Life after Zuma: ratings agencies see big risks

Ratings agencies have raised issues with government relating to the the ANC’s next leader, listing the succession battle among many of the political risks the country faces in the years to come.

The ANC is expected to hold an elective conference in 2017, where it will elect a new president for the party, as current president Jacob Zuma’s term comes to an end.

Due to the ANC’s dominance in local politics, the next leader of the ruling party is likely to be the next president of the country.

ANC secretary general Gwede Mantashe said in a press conference on Tuesday that, even though ratings firms raised the question of the party’s 2017 conference, government was not working to please these groups, rather working for the good of the country.

Ratings firm Standard & Poor’s is expected to announce its verdict in the state of South Africa on Friday (3 June), either pushing the country into junk status or holding its current position at one level above junk.

Fitch is also expected to deliver its assessment in June.

South Africa’s economy continues to flounder in 2016, with economic woes compounded by high levels of unemployment and a politically volatile environment ahead of the local elections to be held in August.

Much of the country’s economic stagnation can be attributed to long-standing government policies, wasteful spending, and political stumbles by the president.

Leading up to the 2016 elections, ratings firms have warned the government to avoid making populist “quick fix” decisions to fuel political favour among the population, at the expense of the economy, saying that it would ultimately push the country over the edge to junk.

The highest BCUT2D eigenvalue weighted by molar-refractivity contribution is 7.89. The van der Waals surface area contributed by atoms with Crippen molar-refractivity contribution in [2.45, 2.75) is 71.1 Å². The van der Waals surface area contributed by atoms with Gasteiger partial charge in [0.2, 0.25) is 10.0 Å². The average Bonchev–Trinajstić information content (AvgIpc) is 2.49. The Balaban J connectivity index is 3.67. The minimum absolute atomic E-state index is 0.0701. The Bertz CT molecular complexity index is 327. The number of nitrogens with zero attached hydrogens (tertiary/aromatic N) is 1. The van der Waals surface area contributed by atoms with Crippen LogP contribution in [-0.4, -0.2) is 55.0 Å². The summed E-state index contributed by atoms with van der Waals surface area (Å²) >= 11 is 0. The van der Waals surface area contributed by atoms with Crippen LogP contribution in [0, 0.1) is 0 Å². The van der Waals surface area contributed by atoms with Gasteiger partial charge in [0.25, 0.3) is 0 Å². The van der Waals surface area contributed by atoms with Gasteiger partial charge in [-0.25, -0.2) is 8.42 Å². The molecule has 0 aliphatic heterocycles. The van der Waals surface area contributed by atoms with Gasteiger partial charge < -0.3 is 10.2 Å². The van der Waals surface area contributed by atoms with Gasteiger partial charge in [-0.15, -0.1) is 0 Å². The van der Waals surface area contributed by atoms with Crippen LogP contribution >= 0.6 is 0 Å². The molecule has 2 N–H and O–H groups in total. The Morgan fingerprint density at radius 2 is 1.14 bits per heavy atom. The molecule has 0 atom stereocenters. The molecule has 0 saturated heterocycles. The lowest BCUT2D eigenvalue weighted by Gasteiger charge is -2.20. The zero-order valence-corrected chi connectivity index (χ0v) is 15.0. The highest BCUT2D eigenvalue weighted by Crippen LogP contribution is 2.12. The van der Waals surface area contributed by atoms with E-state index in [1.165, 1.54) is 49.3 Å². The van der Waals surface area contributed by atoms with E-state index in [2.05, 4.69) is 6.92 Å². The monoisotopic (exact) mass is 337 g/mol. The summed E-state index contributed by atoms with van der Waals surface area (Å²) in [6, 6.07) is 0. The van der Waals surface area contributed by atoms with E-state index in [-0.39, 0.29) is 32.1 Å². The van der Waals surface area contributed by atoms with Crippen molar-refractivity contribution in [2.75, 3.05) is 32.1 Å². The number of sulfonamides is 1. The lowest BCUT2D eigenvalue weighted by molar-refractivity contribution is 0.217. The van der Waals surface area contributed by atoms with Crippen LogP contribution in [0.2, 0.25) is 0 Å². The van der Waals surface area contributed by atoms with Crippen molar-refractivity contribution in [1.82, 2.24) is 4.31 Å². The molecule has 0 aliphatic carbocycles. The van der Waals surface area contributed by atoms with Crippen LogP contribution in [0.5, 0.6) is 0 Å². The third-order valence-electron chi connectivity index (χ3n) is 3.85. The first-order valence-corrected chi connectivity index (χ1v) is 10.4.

Zuma’s leadership is widely seen as being a hotbed of cronyism, where connected “friends” are given preference in business with the state, or personal friends of the president are uplifted to high positions in state-owned companies.

Zuma is set to play a big part in electing the next leader of the party – though following a number of high-profile political scandals, analysts say an endorsement from Zuma may have the opposite effect.

It is for this reason that ratings firms will have their eyes on the future leader of the party – and the country – in assessing potential risks moving forward.

According to Mantashe, firms should rather focus on the work the government does, and not behind-the-scenes speculation.

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Life after Zuma: ratings agencies see big risks